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I really tried to get into this one but it just really wasn’t for me. I had trouble connecting with the characters and I just couldn’t finish it. Thank you to netgalley and the publisher for my free review copy.
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Thank you to SOURCEBOOKS Casablanca and NetGalley for an e-ARC of this novel in exchange for a review.
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Thank you to Netgalley and Sourcebooks for a copy in exchange for an honest review! 

This is the first book I have read by Ronan Parrish and it did not disappoint. I was immediately intrigued by the cover and all of the praise that this book was receiving on social media. After finishing the book, I don't think that the dual romance worked for me; I don't think that we had enough time with each protagonist. Even though this story didn't blow me away, I still enjoyed the premise and the characters. This book helped put me in the holiday mood, and I think that my patrons would enjoy this read!
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thank you to netgalley and the publisher for the arc for review!

hmmm. i'm not sure how i felt about this one if i'm being completely honest. i have a bit of a on-off relationship with roan parrish's writing, in that some of her books i have really enjoyed and others i have just felt very middle of the road about. i think this may unfortunately fall into the latter category

i am also, admittedly, not a huge fan of romance :/ shocking, i know. i try to forgive this when reading queer romance because i want to support all queer authors and queer literature as much as possible, so i'm always willing to give it a try. i think though that this one may have had a bit TOO much romance for me - in that, i'm not sure the dual stories really worked. i didn't feel like we got enough time with either couple, and would have liked to get to know them a little more/see them all a bit more developed. i did prefer truman and ash's storyline.

that isn't to say there wasn't anything i enjoyed about this book!!! it got me into the christmas spirit, for one, and i did like the characters and the premise of the story enough to finish the book. the writing was great as ever from roan parrish. i loved the hurt/comfort/slow-build of the m-m relationship. i think if you like the film the holiday, which this is ostensibly modeled on, you will enjoy this queer version of it (i did not really like that film..)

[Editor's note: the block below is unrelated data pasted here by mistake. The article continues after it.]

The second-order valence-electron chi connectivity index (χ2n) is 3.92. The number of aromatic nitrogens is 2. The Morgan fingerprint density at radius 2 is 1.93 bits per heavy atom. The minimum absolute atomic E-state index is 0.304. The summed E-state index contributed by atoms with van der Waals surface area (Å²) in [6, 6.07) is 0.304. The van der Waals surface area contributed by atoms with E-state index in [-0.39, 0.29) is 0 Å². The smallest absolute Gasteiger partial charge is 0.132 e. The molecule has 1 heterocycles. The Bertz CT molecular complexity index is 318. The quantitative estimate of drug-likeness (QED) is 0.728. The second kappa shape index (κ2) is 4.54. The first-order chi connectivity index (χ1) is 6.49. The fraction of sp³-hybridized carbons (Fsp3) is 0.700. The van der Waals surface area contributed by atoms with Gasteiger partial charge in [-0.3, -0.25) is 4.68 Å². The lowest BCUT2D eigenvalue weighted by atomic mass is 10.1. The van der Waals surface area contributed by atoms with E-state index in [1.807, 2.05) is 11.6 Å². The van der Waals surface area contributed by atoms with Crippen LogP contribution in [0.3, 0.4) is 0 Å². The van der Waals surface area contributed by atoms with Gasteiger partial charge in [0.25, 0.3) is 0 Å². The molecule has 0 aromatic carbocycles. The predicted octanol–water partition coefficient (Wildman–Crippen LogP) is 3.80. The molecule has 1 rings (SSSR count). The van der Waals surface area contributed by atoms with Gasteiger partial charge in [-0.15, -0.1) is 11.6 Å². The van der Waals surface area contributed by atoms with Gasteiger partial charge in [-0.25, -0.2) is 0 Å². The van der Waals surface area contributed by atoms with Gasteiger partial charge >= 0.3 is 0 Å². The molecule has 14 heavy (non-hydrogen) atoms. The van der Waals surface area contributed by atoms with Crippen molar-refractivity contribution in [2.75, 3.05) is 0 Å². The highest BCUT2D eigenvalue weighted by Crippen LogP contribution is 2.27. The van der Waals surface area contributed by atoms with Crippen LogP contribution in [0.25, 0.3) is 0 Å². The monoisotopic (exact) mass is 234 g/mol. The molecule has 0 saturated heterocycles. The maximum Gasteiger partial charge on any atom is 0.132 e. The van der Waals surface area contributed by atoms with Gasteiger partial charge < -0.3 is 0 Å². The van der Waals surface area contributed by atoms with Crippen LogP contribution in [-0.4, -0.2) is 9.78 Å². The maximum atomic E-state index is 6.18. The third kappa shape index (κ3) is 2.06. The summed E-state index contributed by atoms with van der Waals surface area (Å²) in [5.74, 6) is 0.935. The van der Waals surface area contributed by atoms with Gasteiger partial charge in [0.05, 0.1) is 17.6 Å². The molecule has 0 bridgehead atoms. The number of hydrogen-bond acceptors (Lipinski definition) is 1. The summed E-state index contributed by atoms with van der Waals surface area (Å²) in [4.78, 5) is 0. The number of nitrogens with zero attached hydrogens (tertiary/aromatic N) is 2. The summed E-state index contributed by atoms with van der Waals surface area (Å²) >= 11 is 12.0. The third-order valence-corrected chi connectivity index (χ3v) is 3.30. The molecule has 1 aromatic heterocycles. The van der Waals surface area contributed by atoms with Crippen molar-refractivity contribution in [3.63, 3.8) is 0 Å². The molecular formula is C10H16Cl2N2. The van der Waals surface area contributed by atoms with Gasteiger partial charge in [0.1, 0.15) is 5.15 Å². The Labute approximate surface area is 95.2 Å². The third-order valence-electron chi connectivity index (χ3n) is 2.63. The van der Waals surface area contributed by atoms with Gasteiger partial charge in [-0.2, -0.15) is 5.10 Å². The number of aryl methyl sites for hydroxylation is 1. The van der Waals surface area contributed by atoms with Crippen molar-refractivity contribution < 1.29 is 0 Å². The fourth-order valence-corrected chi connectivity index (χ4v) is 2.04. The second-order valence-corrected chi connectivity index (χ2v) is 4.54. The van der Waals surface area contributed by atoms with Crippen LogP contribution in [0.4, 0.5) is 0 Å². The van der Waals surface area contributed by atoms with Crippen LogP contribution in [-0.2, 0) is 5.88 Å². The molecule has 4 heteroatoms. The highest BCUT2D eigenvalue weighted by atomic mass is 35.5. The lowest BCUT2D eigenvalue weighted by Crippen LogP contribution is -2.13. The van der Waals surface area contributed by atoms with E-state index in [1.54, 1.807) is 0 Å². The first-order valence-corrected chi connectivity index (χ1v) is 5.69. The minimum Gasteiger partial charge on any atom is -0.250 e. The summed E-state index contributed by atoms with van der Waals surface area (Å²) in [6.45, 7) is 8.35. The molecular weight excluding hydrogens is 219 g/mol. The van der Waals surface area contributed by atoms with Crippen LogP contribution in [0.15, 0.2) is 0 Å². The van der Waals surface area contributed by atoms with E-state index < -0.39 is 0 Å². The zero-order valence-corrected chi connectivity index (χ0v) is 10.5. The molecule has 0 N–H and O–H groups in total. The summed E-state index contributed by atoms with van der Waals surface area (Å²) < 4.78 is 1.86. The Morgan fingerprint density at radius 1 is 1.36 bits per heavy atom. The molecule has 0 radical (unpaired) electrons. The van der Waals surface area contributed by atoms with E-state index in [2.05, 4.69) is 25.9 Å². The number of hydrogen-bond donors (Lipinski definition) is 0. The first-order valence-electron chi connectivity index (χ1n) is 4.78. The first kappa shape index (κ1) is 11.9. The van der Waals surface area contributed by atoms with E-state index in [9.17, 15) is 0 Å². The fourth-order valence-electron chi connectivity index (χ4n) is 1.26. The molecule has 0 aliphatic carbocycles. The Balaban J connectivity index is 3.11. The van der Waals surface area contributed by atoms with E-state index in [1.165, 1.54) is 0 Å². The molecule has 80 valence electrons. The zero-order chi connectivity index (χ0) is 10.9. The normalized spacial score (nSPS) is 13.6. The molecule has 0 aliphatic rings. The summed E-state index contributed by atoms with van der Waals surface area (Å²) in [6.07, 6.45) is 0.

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The world may be a mess but nothing beats escaping into a Roan Parrish novel to forget that for a hot second. As someone whose favorite Christmas movie is The Holiday, I went into this with the highest expectations, and what can I say other than that I absolutely adored every page of this novel? 
Both Greta nd Truman are such relatable characters who are facing tough struggles (both in the romance department and out of it) so a swap between their respective houses sounds like the perfect deal to get away from everything and just enjoy some time alone. Yet both Greta and Truman meet new amazing people pretty instantly and their dynamic just made for a really good time. Truman's journey of learning how to stand up for himself was well paired with Greta's yearning for independence from her family and the town that constantly puts their nose in things they should stay out of. 

What I will say is that at times this book felt a bit too long - unnecessary repetitions or way too much detail to describing certain scenes made it drag quite a bit in the beginning and in the middle, but towards the end, the pacing thankfully picked up again.

All in all, a charming, heartwarming and delightfully queer spin on The Holiday!
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This book is fantastic! I need more holiday romcoms from Roan Parrish! I loved the family spin she wrote in this one with our female lead-loving too much. It was something different and I loved it. The main hero lead, his heartbreak...omg! My heart shattered with him in the moment but for both of these characters it was a beautiful story of rediscovering yourself, putting yourself first and moving on.
This isn't a short book but it is such a quick read. 
It was fabulous! Way to go Roan!!!!
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In general a charming book, but I wonder how it will reach its audience. In general as a gay man I'm not interested in lesbian romance, and though I liked these characters I skipped over all the gal parts. I think it is probably a rare reader who reads and enjoys both male and female gay romance.

That being said, I liked both Ash and Truman and enjoyed their romance and the story that develops between them. Both very likeable characters, and the writing was great.
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I am not entirely what is it but I just found the story just okay. 

The premise is probably appealing to many of us: leaving your current life behind, experiencing something new and putting in the effort to find happiness beyond the world you inhabited for your entire life.